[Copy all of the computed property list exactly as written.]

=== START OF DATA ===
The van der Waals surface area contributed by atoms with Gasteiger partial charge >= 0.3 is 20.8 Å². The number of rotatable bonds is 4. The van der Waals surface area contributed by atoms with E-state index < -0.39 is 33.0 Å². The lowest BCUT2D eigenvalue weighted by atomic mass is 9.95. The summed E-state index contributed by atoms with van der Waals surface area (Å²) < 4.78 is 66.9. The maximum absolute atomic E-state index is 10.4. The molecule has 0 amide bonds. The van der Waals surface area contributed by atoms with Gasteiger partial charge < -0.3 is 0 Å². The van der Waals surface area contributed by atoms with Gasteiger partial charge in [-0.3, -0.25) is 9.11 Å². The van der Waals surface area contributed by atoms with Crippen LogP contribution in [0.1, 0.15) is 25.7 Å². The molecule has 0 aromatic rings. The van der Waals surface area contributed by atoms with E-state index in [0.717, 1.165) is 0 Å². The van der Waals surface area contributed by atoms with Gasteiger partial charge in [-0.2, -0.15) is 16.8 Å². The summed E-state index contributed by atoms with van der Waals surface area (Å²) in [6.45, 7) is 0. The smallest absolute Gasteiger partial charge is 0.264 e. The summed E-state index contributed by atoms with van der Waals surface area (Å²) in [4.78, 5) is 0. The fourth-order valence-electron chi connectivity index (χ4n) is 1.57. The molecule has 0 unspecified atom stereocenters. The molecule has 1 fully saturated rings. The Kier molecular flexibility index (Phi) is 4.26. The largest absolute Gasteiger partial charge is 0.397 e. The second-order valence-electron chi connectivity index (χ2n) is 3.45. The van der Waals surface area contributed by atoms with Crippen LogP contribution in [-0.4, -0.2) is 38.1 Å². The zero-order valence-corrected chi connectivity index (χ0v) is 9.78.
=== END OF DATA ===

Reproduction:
The van der Waals surface area contributed by atoms with Gasteiger partial charge >= 0.3 is 20.8 Å². The number of rotatable bonds is 4. The van der Waals surface area contributed by atoms with E-state index < -0.39 is 33.0 Å². The lowest BCUT2D eigenvalue weighted by atomic mass is 9.95. The summed E-state index contributed by atoms with van der Waals surface area (Å²) < 4.78 is 66.9. The maximum absolute atomic E-state index is 10.4. The molecule has 0 amide bonds. The van der Waals surface area contributed by atoms with Gasteiger partial charge < -0.3 is 0 Å². The van der Waals surface area contributed by atoms with Gasteiger partial charge in [-0.3, -0.25) is 9.11 Å². The van der Waals surface area contributed by atoms with Crippen LogP contribution in [0.1, 0.15) is 25.7 Å². The molecule has 0 aromatic rings. The van der Waals surface area contributed by atoms with E-state index in [0.717, 1.165) is 0 Å². The van der Waals surface area contributed by atoms with Gasteiger partial charge in [-0.2, -0.15) is 16.8 Å². The summed E-state index contributed by atoms with van der Waals surface area (Å²) in [6.45, 7) is 0. The smallest absolute Gasteiger partial charge is 0.264 e. The summed E-state index contributed by atoms with van der Waals surface area (Å²) in [4.78, 5) is 0. The fourth-order valence-electron chi connectivity index (χ4n) is 1.57. The molecule has 0 unspecified atom stereocenters. The molecule has 1 fully saturated rings. The Kier molecular flexibility index (Phi) is 4.26. The largest absolute Gasteiger partial charge is 0.397 e. The second-order valence-electron chi connectivity index (χ2n) is 3.45. The van der Waals surface area contributed by atoms with Crippen LogP contribution in [-0.4, -0.2) is 38.1 Å². The zero-order valence-corrected chi connectivity index (χ0v) is 9.78.